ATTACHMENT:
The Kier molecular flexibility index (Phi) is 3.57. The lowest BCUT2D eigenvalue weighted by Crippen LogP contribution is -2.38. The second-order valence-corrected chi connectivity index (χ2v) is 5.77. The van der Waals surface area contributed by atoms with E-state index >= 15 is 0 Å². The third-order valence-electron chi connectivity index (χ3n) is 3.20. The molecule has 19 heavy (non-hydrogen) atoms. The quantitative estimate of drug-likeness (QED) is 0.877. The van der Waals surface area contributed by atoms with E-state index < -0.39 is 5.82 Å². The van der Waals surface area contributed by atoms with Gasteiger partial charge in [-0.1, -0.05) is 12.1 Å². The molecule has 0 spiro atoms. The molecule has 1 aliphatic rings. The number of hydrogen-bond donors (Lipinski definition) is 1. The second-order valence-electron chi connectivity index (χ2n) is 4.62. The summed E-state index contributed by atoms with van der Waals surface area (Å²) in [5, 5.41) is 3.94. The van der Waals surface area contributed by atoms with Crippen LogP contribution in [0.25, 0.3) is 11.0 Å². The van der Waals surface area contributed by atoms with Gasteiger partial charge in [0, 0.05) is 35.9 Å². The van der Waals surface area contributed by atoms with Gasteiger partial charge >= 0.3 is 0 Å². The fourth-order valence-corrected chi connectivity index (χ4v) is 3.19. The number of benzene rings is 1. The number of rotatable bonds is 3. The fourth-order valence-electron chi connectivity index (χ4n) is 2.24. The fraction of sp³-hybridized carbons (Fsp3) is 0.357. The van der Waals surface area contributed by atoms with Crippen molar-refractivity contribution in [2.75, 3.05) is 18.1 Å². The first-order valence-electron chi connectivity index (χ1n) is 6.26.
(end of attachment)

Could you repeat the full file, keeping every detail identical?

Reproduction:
The Kier molecular flexibility index (Phi) is 3.57. The lowest BCUT2D eigenvalue weighted by Crippen LogP contribution is -2.38. The second-order valence-corrected chi connectivity index (χ2v) is 5.77. The van der Waals surface area contributed by atoms with E-state index >= 15 is 0 Å². The third-order valence-electron chi connectivity index (χ3n) is 3.20. The molecule has 19 heavy (non-hydrogen) atoms. The quantitative estimate of drug-likeness (QED) is 0.877. The van der Waals surface area contributed by atoms with E-state index < -0.39 is 5.82 Å². The van der Waals surface area contributed by atoms with Gasteiger partial charge in [-0.1, -0.05) is 12.1 Å². The molecule has 0 spiro atoms. The molecule has 1 aliphatic rings. The number of hydrogen-bond donors (Lipinski definition) is 1. The second-order valence-electron chi connectivity index (χ2n) is 4.62. The summed E-state index contributed by atoms with van der Waals surface area (Å²) in [5, 5.41) is 3.94. The van der Waals surface area contributed by atoms with Crippen LogP contribution in [0.25, 0.3) is 11.0 Å². The van der Waals surface area contributed by atoms with Gasteiger partial charge in [0, 0.05) is 35.9 Å². The van der Waals surface area contributed by atoms with Gasteiger partial charge >= 0.3 is 0 Å². The fourth-order valence-corrected chi connectivity index (χ4v) is 3.19. The number of benzene rings is 1. The number of rotatable bonds is 3. The fourth-order valence-electron chi connectivity index (χ4n) is 2.24. The fraction of sp³-hybridized carbons (Fsp3) is 0.357. The van der Waals surface area contributed by atoms with Crippen molar-refractivity contribution in [2.75, 3.05) is 18.1 Å². The first-order valence-electron chi connectivity index (χ1n) is 6.26.